Broadway Review: Spring Crushing?


The Rev. Debra W. Haffner is the Director of the Religious Institute on Sexual Morality, Justice, and Healing.

Editor's note: Spoiler alert.

My college age daughter and I went to see Spring Awakening on Wednesday. Hailed as a bold and ground-breaking Broadway musical concerned with adolescent sexuality, I expected to love it.

I didn't.

The story included bad parent-child commmunication about sex, nocturnal emissions, masturbation, group masturbation, incest, beatings, group masturbation, first intercourse, same sex exploration, illegal abortion, and suicide. [img_assist|nid=2692|title=|desc=|link=none|align=right|width=193|height=51] I couldn't help wonder about the out-of-town tourist who thought they were going to see a musical like Cats and Phantom. Even I was uncomfortable with the scene where the hero is center stage masturbating to orgasm, singing the entire time. But it wasn't the topics that upset me, but the underlying message. Yes, sexual ignorance led to pregnancy … but sexual knowledge led to reform school. The young in love couple's attraction began with violence and ended with both of their deaths. In fact, all three of the main characters are dead by the end of the play.

Rather than the celebration of adolescent sexuality I expected, Spring Awakening ultimately delivers the message that adolescent exploration leads to despair and death. Joy, fun, pleasure, excitement were all strangely missing. Although I'm guessing my most conservative readers might be upset by the sexual explicitness, I think the abstinence-only folks would agree with the ending. I on the other hand kept thinking of Universalist minister John Murray saying "give them hope not hell." I wish they had.

Republished with permission from Debra Haffner's blog.

Editor's note: Check out Bill Smith's positive review of Spring Awakening.

With two of our favorite writers in such disagreement about this musical, we encourage you to see the show and decide for yourself. If you have seen it already, post a comment to let us know what you think!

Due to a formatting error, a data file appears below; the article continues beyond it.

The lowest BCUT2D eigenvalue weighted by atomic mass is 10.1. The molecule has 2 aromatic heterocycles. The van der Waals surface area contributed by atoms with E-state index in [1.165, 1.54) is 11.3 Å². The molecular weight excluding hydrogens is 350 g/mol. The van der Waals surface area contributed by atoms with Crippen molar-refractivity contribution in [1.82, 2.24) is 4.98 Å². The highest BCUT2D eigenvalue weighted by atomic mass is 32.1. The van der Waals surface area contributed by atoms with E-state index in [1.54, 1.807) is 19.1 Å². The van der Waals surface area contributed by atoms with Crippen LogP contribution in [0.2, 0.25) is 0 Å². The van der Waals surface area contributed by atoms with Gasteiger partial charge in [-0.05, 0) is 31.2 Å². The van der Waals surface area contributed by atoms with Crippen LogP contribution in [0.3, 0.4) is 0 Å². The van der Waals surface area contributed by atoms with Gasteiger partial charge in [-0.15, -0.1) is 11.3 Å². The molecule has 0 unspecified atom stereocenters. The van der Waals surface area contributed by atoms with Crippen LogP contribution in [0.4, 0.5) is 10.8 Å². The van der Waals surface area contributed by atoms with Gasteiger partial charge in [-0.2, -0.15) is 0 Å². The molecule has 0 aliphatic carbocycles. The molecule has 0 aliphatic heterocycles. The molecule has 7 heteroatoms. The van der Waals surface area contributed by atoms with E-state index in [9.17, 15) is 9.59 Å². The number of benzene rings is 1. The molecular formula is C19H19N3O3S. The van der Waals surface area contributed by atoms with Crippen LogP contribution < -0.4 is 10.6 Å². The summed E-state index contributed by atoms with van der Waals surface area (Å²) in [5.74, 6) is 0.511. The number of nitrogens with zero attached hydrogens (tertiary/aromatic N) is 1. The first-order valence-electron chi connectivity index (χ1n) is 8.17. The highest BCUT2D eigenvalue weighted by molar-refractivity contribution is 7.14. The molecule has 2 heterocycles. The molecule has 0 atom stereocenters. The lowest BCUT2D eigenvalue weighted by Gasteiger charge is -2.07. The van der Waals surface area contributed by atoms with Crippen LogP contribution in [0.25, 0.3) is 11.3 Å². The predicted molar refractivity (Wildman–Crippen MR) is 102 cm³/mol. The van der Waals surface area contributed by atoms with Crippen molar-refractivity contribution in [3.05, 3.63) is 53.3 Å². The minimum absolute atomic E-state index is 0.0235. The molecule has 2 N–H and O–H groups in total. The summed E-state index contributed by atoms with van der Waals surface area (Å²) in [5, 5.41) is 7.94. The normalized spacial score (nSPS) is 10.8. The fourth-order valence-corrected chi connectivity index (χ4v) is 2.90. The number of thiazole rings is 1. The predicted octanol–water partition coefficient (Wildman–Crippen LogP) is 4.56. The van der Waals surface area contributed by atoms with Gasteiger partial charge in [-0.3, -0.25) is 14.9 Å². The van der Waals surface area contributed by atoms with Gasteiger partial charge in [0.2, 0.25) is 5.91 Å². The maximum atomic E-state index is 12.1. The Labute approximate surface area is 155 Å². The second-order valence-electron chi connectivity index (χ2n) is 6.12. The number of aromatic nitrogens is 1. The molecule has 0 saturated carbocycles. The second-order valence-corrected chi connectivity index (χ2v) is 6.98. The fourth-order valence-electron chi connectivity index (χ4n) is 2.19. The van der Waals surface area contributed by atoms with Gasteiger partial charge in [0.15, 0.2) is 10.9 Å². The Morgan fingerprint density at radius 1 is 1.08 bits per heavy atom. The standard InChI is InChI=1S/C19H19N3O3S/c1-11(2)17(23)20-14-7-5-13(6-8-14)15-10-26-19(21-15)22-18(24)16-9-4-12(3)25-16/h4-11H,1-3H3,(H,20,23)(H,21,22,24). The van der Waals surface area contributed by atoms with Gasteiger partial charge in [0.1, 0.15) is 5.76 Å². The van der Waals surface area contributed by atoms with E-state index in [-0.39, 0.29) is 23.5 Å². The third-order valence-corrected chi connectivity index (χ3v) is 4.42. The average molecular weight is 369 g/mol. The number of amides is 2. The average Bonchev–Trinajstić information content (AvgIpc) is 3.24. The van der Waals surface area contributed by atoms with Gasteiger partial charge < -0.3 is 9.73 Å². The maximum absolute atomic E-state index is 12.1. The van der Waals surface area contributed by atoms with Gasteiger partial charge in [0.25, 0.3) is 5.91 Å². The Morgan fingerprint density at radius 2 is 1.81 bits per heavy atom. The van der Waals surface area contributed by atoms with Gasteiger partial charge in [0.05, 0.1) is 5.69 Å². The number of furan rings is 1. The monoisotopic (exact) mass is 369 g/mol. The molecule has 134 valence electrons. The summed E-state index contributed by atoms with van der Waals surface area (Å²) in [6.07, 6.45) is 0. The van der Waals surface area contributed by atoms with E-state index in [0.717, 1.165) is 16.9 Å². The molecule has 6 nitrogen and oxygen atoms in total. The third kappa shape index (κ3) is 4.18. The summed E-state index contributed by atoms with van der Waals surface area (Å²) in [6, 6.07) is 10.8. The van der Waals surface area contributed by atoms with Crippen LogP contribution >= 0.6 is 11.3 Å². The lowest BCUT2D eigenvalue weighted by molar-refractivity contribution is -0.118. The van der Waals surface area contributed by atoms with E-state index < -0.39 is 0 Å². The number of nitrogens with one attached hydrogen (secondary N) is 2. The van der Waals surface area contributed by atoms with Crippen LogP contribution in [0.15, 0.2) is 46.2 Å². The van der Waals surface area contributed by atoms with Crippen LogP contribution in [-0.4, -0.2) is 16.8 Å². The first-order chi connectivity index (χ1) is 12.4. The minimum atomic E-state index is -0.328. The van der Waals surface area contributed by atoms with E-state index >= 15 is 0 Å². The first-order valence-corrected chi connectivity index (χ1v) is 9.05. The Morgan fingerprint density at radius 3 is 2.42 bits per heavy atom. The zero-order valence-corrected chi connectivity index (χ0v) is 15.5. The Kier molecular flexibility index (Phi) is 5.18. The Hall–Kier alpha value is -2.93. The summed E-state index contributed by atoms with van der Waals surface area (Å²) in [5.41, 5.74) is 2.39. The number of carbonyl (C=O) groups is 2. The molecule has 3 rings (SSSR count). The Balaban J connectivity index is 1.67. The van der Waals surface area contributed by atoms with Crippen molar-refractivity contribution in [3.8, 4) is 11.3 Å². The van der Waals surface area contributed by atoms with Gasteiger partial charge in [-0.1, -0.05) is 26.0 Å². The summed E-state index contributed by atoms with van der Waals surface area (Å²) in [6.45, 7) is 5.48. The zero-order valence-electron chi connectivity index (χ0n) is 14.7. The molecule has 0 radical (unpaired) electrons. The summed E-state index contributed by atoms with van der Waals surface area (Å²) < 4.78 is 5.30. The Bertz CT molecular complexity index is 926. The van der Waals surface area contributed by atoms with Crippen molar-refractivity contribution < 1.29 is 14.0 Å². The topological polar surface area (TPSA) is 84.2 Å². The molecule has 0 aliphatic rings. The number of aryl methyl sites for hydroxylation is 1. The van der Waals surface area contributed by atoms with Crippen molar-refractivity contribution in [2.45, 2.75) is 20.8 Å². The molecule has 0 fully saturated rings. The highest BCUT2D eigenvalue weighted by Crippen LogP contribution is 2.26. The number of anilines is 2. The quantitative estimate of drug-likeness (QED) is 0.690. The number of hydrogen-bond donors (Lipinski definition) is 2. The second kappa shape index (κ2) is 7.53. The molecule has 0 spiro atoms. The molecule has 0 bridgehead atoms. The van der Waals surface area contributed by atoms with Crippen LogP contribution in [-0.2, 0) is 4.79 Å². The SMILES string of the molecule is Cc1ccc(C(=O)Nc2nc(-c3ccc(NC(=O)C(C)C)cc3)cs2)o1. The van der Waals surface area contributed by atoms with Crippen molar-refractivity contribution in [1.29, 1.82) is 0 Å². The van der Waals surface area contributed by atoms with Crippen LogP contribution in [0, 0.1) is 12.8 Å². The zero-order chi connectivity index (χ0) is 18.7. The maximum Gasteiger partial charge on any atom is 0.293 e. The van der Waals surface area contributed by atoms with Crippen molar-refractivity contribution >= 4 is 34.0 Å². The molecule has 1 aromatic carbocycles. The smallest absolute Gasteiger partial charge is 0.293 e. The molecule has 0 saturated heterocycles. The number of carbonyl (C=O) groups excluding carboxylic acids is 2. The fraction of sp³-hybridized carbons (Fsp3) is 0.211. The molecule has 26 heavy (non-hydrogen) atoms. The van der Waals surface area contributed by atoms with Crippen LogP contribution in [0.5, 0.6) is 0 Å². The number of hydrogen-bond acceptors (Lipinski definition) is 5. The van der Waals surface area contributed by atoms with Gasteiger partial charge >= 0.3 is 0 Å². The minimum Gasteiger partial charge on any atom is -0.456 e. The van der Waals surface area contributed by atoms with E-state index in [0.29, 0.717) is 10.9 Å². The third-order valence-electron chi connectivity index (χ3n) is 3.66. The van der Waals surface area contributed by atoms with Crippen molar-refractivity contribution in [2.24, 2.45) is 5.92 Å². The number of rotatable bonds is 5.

Like this story? Your $10 tax-deductible contribution helps support our research, reporting, and analysis.

  • william-smith

    I really appreciate Debra's post and believe that she and I are not so far apart (personal tastes aside). What I think differentiates our reviews is that I do not believe it was "sexual knowledge" that led to reform school, but rather an entire narrative of bad outcomes that stem from repression and stigmatization of sexuality. Fumbling and acting out of ignorance are the avenues to disaster. They play out in spades in this show. But acquiring knowledge — genuine knowledge — is an entirely different, more thoughtful and deliberate, human exercise that informs action. Lack of knowledge is to blame for all the very dark aspects of this show's story, but I'd again suggest that they point to something bigger. People are supposed to squirm in their seats and they are supposed to leave the theatre disturbed and contemplative. This leads to asking the pivotal question of how we can create a better environment for young people. The deaths of the characters morally demand the question be asked. No, it ain't Disney on Broadway but I was pleased to leave the theatre actually "thinking" and not humming the tune to Hakuna Matata. Thanks Debra for the engagement!